Monday, 15 January 2018

third and last set of twelve questions


The remaining twelve questions are much more geared to a conversation with a person you know, as opposed to one with the internet, but I'd like to try to finish them off (not "finish them off" in the sense of hunt them down and kneel on their chests and cut their throats with a filthy knife made out of a bear's claw, rather,"finish them off" in the send of "wrap it up" - not "wrap it up" in the sense of spread a plastic shower curtain on the ground, put the girl in the middle, fold both sides over her and tuck in the ends - rather, "wrap it up" in the sense of "lay it to rest"....I don't mean "lay it to rest" in the sense of wait until dark then throw it over the fence of Melbourne General Cemetery and pedal away as fast as as your little legs can go...I won't continue, although I totally could and maybe totally should. Maybe you would prefer that. No way of knowing, and I for one am not aware of any means of finding out nor would I be disposed to put much faith in any evidence that might be presented to me, either way)

It is Monday and I am marooned in a shithole country called Hamilton Island so I am not seeing my doctor this week.

I spent today rereading and then re-rereading Mary McCarthy's "The Man in the Brooks Brothers Shirt", first published in the Partisan Review in 1941, and as mindblowingly good as anything she ever wrote. I wish there was a copy online because while I began reading it to look at her technique, I finished it wanting nothing else than to thrust it under someone's nose and make them read it so we can say "oh wow this is amazing" and make other inarticulately appreciative sounds.  

I also listened a lot to Frank Ocean's "Ivy" - it occurred to me that this song does a wonderful job of conveying some ideas about "back then", ie youth, the past, without either descending into maudlin over-identification or retreating behind a screen of equivocation or hardness. Vantage points are important and it's fascinating to observe how they are built.


okay



25. Make three true “we” statements each. For instance, “We are both in this room feeling ... “
I'm alone in this room. Let me see if I can come up with three statements that are true about me and also about you in the room you're in:
1. We are both curious, maybe mildly apprehensive, about where all this is going
2. We both feel that we might have better things to be doing but this is what we WANT to do right now so we're doing it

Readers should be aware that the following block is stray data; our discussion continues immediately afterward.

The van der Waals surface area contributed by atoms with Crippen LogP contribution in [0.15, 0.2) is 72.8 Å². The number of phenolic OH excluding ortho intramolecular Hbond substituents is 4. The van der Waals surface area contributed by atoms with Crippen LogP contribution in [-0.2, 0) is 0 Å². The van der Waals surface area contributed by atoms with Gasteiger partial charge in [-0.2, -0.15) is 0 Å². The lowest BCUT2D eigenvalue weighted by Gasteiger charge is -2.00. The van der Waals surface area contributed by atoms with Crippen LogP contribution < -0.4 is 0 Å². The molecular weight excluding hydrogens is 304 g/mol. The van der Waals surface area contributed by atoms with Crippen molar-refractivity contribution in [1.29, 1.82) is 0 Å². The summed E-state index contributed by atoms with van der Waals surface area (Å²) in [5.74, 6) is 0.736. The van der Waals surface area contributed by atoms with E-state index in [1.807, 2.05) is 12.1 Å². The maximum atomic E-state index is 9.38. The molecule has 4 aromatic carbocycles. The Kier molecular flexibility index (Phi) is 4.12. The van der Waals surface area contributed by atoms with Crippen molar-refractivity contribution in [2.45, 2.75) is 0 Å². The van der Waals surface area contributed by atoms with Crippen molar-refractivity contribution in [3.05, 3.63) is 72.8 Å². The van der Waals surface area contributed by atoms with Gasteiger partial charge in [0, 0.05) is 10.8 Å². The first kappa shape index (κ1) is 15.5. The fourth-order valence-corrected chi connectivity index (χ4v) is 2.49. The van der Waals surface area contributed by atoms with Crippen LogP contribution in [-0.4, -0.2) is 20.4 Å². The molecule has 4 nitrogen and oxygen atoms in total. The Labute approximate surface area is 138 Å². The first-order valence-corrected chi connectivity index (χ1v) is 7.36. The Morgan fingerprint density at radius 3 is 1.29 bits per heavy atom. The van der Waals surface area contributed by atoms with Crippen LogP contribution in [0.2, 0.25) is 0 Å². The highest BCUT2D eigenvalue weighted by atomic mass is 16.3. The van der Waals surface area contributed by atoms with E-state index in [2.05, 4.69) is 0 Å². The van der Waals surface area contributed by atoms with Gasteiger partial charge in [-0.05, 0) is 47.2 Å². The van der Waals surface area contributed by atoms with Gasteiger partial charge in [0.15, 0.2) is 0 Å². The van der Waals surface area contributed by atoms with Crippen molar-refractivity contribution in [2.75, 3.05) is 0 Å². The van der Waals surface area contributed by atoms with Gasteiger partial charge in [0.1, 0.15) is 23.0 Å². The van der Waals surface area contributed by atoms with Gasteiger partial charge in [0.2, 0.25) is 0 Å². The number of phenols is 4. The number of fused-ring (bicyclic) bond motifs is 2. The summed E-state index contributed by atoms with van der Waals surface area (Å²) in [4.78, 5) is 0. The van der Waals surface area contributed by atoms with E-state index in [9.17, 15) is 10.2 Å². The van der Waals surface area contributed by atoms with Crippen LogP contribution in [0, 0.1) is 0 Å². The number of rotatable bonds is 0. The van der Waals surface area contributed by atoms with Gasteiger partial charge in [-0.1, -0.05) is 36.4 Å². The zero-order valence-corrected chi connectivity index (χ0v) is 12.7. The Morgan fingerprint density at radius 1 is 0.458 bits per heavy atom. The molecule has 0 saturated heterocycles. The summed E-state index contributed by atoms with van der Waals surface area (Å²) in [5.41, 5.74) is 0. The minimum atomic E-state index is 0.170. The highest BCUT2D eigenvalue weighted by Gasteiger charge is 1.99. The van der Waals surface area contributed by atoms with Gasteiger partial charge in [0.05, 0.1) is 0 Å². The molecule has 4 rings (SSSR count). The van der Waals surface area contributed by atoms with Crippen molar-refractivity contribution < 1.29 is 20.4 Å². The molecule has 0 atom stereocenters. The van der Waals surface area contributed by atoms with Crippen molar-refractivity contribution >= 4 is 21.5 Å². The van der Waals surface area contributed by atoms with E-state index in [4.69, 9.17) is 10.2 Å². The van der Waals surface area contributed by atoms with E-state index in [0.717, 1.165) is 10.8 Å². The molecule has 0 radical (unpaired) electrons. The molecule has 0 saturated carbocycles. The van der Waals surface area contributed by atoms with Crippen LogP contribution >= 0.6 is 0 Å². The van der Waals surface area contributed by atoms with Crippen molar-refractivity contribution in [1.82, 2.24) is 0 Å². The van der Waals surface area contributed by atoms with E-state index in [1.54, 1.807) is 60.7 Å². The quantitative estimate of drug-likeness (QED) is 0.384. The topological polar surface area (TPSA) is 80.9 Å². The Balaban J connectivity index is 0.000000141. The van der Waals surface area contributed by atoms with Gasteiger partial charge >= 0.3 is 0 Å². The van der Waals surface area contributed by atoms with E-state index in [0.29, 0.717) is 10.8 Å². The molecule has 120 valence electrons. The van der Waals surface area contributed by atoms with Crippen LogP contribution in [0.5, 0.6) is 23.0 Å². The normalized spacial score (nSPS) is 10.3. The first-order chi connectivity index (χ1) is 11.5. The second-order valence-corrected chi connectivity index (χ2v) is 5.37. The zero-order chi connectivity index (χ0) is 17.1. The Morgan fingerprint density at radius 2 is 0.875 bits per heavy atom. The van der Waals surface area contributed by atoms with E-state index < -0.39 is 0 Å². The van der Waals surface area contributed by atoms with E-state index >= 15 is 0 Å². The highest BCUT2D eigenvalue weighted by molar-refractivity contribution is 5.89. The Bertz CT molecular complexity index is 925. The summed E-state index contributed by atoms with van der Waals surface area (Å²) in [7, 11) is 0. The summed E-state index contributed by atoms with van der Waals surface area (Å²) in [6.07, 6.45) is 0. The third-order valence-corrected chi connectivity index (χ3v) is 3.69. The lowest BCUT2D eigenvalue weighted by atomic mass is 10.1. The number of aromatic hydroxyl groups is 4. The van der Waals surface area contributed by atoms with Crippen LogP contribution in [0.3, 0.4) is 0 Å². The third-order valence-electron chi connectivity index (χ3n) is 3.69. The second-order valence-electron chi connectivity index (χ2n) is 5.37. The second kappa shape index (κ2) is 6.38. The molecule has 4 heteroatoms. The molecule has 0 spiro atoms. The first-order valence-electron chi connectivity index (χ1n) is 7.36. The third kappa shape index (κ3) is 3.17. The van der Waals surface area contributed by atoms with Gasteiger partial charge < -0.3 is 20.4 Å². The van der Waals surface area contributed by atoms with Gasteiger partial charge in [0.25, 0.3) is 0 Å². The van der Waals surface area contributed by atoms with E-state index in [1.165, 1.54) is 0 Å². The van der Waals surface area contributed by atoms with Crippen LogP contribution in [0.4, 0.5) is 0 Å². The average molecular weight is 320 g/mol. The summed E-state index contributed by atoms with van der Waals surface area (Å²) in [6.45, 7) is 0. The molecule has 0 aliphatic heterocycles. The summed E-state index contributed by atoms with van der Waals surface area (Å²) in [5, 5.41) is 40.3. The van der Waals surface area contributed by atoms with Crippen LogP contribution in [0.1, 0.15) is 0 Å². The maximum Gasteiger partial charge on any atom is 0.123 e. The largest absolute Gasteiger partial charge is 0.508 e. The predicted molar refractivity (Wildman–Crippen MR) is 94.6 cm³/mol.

3. We're both imagining what it would be like to have this conversation face to face and we're both thinking that on the whole the present arrangements aren't too bad.

26. Complete this sentence: “I wish I had someone with whom I could share ... “
Easy, I wish I had someone with whom I could share fangirling about "The Man in the Brooks Brothers Shirt"

27. If you were going to become a close friend with your partner, please share what would be important for him or her to know.
I don't always know when to stop and leave it alone and I know this is annoying. I will sometimes wildly overpromise, purely out of enthusiasm, and then the inevitable underdelivery makes me ashamed and I might have to hide from you for a bit. I am quite used to seeing forbearing expressions on my friends' faces when I get going on some hobbyhorse. I get obsessive about things - if we are doing some sort of extended thing together, when we meet I might only want to talk about that with you and I might forget to ask you about the other big things that have happened in your life since I last saw you. If "become a close friend" is meant to be euphemistic, you should also know that my skincare routine involves nine different substances and takes a very long time of an evening. Also I like to squeeze other people's spots, so be warned. Jeez, I'm a real catch aren't I. For balance, you should also understand that I am clever, charming, funny, a blood donor, and I vote Green. 


28. Tell your partner what you like about them; be very honest this time, saying things that you might not say to someone you’ve just met.
I like everything about you. You're great! 

29. Share with your partner an embarrassing moment in your life.

30. When did you last cry in front of another person? By yourself?
In front of another person, on Monday 8 January; by myself, probably some time in October when I was going through a rough patch. Some years back - years not blogged - I used to cry at least once a week. What fixed that was leaving my last job and getting through the awful years of early parenthood. Analysis has undoubtedly helped too.

31. Tell your partner something that you like about them already.
As I have already explained, I like everything about you, dear reader, you obviously have champagne taste, since you're here, and really, what's not to like about practically anybody? It's really just a question of perspective. People who are terrible shits are usually able to provide some sort of entertainment as long as you can view them from a safe distance. 

32. What, if anything, is too serious to be joked about?
This is a strange question. Rape, serious assault, violent untimely death, deaths of children, tragedies befalling actual people etc, you know. I also think you should not make fun of things about people that they have asked you not to make fun of, no matter how trivial or indeed hilariously comic they might be